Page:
Claiming group disability benefits

How does the group disability claim process work?

Employers buy group benefit plans from insurance companies to provide disability benefits to employees. The insurance company is the "benefit provider." Group disability insurance plans are designed to give you some income while you are unable to work due to injury or illness. The term "benefit" refers to money paid out by the benefit provider to an employee who is considered to be disabled and who qualifies for benefits under the plan. The amount is based on a percentage of the employee's income. Eligibility for benefits is based on the terms of your group benefit plan. To apply for benefits, you will make a claim.

Information on eligibility is usually explained in a booklet written by the benefit provider, that you can get through your human resources department or your manager. It is important to remember that the details of group plans vary. You should refer to the benefit plan booklet for details about your coverage.

Who can help me through the claim process?

The disability claim process can sometimes be difficult, especially when your life is disrupted by injury or illness.

Some people who may be able to help you navigate the process include:

  • your manager
  • human resources representative, benefit plan coordinator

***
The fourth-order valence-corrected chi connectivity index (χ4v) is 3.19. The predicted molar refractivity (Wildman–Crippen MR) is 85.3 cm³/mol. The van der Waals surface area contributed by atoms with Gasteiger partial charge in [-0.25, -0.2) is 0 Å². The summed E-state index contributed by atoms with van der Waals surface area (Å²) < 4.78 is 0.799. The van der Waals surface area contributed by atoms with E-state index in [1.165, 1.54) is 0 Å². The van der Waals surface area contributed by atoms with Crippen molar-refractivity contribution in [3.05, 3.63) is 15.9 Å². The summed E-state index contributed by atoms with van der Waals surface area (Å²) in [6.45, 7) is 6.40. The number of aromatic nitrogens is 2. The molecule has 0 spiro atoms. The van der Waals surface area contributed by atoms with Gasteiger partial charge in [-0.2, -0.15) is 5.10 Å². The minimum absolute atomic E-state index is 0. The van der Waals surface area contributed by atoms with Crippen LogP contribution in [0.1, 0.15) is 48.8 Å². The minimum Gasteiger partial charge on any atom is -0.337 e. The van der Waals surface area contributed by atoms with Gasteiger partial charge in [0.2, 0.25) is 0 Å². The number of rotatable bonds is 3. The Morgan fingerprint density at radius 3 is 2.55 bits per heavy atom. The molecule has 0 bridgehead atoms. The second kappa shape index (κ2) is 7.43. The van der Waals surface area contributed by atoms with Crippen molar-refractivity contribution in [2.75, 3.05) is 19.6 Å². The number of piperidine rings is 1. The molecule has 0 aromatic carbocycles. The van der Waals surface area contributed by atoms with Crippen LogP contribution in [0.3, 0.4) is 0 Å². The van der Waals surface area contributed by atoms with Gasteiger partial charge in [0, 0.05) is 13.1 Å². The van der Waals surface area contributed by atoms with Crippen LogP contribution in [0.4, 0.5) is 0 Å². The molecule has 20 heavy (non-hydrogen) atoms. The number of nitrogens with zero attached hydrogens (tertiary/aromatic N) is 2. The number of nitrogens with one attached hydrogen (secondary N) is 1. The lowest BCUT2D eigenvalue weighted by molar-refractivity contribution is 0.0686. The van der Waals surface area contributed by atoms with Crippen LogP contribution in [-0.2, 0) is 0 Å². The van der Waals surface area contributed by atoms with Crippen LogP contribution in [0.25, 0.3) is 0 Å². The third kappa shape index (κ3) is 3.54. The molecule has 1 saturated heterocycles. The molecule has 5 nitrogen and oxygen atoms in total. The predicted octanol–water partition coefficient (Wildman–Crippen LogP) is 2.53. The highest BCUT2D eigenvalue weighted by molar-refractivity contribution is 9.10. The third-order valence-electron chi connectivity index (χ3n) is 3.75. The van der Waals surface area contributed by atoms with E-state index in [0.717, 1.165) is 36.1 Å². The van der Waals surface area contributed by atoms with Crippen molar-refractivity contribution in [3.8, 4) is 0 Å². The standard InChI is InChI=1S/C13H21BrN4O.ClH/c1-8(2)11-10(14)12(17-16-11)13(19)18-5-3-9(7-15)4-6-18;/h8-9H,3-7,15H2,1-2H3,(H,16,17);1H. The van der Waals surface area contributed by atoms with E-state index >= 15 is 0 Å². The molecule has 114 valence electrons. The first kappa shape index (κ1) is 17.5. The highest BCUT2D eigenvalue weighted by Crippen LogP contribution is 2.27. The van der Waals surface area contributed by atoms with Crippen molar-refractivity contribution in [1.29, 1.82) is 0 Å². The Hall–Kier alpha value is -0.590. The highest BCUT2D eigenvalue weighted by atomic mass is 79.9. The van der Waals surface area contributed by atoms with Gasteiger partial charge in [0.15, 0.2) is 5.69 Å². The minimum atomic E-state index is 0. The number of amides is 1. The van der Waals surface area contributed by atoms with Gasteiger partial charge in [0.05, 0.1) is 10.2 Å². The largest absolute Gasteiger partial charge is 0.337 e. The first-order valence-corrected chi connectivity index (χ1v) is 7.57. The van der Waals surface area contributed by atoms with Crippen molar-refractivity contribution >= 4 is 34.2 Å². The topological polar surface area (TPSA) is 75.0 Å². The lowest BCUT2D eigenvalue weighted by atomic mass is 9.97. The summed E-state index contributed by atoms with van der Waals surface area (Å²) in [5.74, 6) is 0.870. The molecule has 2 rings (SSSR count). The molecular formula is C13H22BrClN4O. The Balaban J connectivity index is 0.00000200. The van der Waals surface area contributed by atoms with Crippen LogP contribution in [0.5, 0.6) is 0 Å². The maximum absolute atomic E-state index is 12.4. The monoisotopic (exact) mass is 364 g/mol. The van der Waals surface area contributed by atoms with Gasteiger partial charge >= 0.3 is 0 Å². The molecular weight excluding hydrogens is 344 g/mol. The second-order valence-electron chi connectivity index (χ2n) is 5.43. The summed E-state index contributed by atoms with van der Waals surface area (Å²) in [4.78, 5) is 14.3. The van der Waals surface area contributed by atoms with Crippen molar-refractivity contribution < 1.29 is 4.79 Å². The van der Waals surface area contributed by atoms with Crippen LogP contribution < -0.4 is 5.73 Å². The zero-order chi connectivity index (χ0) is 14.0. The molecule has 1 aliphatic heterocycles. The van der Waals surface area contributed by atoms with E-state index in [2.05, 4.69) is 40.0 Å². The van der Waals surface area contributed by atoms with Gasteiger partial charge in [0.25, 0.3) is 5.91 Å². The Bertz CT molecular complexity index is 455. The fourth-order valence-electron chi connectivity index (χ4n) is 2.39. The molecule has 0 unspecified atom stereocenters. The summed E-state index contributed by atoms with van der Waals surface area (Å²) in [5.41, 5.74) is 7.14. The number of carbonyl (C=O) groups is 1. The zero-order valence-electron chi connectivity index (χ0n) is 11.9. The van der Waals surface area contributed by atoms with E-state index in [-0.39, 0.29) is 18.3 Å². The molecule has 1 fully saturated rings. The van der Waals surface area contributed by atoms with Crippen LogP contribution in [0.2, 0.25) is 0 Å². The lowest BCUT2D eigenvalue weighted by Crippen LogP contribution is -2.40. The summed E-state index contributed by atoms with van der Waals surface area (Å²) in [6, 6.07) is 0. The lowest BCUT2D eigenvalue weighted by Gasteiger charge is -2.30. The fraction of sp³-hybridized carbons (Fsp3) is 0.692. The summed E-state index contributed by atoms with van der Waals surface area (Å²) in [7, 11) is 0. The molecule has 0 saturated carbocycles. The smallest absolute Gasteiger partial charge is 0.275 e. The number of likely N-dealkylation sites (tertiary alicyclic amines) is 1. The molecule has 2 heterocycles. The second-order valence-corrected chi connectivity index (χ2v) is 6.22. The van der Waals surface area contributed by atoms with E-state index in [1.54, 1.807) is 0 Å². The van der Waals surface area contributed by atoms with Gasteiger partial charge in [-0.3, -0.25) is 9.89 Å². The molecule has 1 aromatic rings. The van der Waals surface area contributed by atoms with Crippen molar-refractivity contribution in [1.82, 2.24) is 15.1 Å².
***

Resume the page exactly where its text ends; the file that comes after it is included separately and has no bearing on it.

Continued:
• union representative
  • occupational health nurse
  • family doctor
  • the benefit provider's claim examiner
  • rehabilitation consultant
  • friend or family member

What are the first steps in applying for disability benefits?

Contact your manager, union representative or benefit plan co-coordinator (this person is often someone in your human resources department) to request information on your coverage and the necessary forms to complete. Often there will be three forms to be completed: one by you, one by your doctor, and one by your employer.

How is the claim decision made? How long will it take?

All completed forms are sent to the claim examiner who then assesses if you are eligible for benefits under the plan.

Typically, to qualify for short term disability benefits, you must be considered unable to perform the duties of your own occupation because of illness or injury.

Typically, to qualify for long term disability benefits, in the first two years you must be considered unable to perform the duties of your own occupation because of illness or injury. Typically, to qualify for benefits beyond the two-year mark, you must be considered unable to perform the duties of any occupation, because of illness or injury, for which you may have training, education or experience.